6. Hi Sarah – I worked with Marcus a little while ago and I’ve loved reading your blog ever since, even though sometimes I feel like a little voyeuristic, as I have never had the pleasure of meeting you or your small boys. But I do feel like I know you a little through your fabulous writing and gorgeous photography. Fingers and toes crossed for Albie and a banishing of those dinosaur feelings. Can’t wait for the cute glasses photos – he’ll love super cute and astound you further with all his new, detailed observations. Say hi to Marcus for me and Happy Easter and the start of spring – lucky you.

    Claire Gubb

    • Hi there Claire! Thank you for your lovely comment. Don’t feel voyeuristic, we write on here for all our family and friends and wider support networks, however they came to be! I think we picked up more than our share of cheerer-onners when Albie was really unwell, so there are a great stack that I’ve not met in person, but who I totally appreciate! We are very lucky for all the moral support we receive. I passed on your greetings to Marcus and he says “hi” straight back to you. Xxx

  7. My Dear Sarah a big love to you and Marcus and the boys. What a truly splendid family you are. Thank you for sharing so much with us in the most beautiful way possible. I am deeply moved by the honest way you express yourself and the courage you show in all these events – what a test of faith the dinosaurs are. And what an amazing child Albie is – I just love these photos of him all hooked up and standing proud. What a hero! I have been enjoying all your postings but this one deserves a response. Much love Gleni XXX

    • Thank you Gleni for your gorgeous comment – I can hear you in the words that you have typed here and I love that. I hope you are great. I think of you often as you really are quite remarkable yourself, you know! The unpredictability of the dinosaurs is the real test. Hopefully some answers soon xxxx

  8. Hi Sarah love and prayers coming your whole families way. Know too well what waiting can be like keep strong . if it helps to chat you are welcome to have a facebook chat with me . In the meantime take life step by step focusing on the day at hand . Google “Step by Step by Barbara C Ryeburg ” This poem was a lifeline to me when John was little and again last year when he had nearly a month in Wellington Hospital.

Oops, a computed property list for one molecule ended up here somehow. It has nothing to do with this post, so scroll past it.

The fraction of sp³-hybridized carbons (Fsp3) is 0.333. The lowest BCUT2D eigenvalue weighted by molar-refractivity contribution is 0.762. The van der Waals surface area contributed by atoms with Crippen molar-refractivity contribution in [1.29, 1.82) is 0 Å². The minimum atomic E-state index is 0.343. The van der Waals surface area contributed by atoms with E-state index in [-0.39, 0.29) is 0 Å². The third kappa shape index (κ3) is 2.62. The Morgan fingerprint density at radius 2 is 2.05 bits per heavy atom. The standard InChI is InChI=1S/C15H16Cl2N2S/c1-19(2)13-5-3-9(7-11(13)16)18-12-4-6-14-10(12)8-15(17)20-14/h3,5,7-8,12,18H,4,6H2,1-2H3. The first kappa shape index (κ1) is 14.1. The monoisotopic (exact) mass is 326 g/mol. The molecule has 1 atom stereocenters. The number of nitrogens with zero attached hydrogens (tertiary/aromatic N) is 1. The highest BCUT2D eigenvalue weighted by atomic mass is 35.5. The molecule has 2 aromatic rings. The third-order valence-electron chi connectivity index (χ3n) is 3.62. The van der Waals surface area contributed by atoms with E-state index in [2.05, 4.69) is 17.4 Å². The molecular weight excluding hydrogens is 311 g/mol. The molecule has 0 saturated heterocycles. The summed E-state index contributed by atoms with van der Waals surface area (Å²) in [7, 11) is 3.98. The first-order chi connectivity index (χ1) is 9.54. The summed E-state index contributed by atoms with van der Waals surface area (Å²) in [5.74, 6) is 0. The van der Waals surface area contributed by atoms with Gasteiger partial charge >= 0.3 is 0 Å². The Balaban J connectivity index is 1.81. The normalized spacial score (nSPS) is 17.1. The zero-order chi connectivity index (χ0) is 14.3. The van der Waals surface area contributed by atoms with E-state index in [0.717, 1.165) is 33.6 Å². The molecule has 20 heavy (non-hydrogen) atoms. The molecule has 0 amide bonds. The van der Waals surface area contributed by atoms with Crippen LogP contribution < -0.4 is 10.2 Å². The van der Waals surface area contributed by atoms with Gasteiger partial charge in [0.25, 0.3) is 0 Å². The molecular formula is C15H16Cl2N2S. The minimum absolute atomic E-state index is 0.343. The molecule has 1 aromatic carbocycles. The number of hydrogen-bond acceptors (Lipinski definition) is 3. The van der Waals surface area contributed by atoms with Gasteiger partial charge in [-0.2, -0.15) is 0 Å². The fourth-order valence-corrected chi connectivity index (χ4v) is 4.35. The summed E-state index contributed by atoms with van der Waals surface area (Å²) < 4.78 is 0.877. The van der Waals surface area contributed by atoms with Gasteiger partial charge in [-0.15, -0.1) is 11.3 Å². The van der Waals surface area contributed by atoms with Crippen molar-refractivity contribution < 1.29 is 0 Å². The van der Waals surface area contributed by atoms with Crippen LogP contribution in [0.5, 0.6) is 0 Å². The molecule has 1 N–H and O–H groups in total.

• Thank you for recommending this poem Janice. We have found it very useful to focus on the present moment, and not look forward too much trying to guess what will happen next. Step by step indeed. Anything we imagine will probably be wrong anyway, and it only causes anxiety. Xx

  9. Hi Sarah, how scary those dinosaur speed bumps must be!
    I’d second both the rescue remedy and the aconite 30C suggestion for the shock of it.
    Both for the eyes and to help prevent further dinosaur attacks, acupuncture could be a huge help – especially with his previous heart surgery, it may just help to sort out the body’s confusion of what needs to grow and what not, and it can help heaps to soften lumpy scars that can pull during growth spurts. Julian Scott’s website is a good start: http://www.eyebright.me.uk
    He’s a wonderful colleague who I’d train with in a heartbeat if he wasn’t half a world away.
    Unless you’re near Bath and can see him directly (I have lost track of where you live, and no clue where Bath is to begin with), there is a practitioner listing on his site for acupuncturists who’ve trained with him. Also, check out the downloads section on the site, the eyebright method and massage (for the eyes, obviously), and the “Qigong for the Chest”. Since the rhythms of Lungs and Heart are naturally in harmony, anything that benefits the Lungs will benefit the energy of the Heart as well. Much love from Houghton Bay Road, Rebecca 🙂

    • Rebecca! Thank you for taking the time to share your contacts and knowledge with us. I read your comment and got rather excited about using some alternative ideas to assist Albie. I’ve had a look at the practitioners he has trained and there is one in Hebden Bridge which is about a 30 minute drive from here. I’ve emailed them so hoping to get Albie seen there soon. Thank you. It feels good to have something concrete to do that might help make things easier for Albie. I will let you know how things go. Love love xxx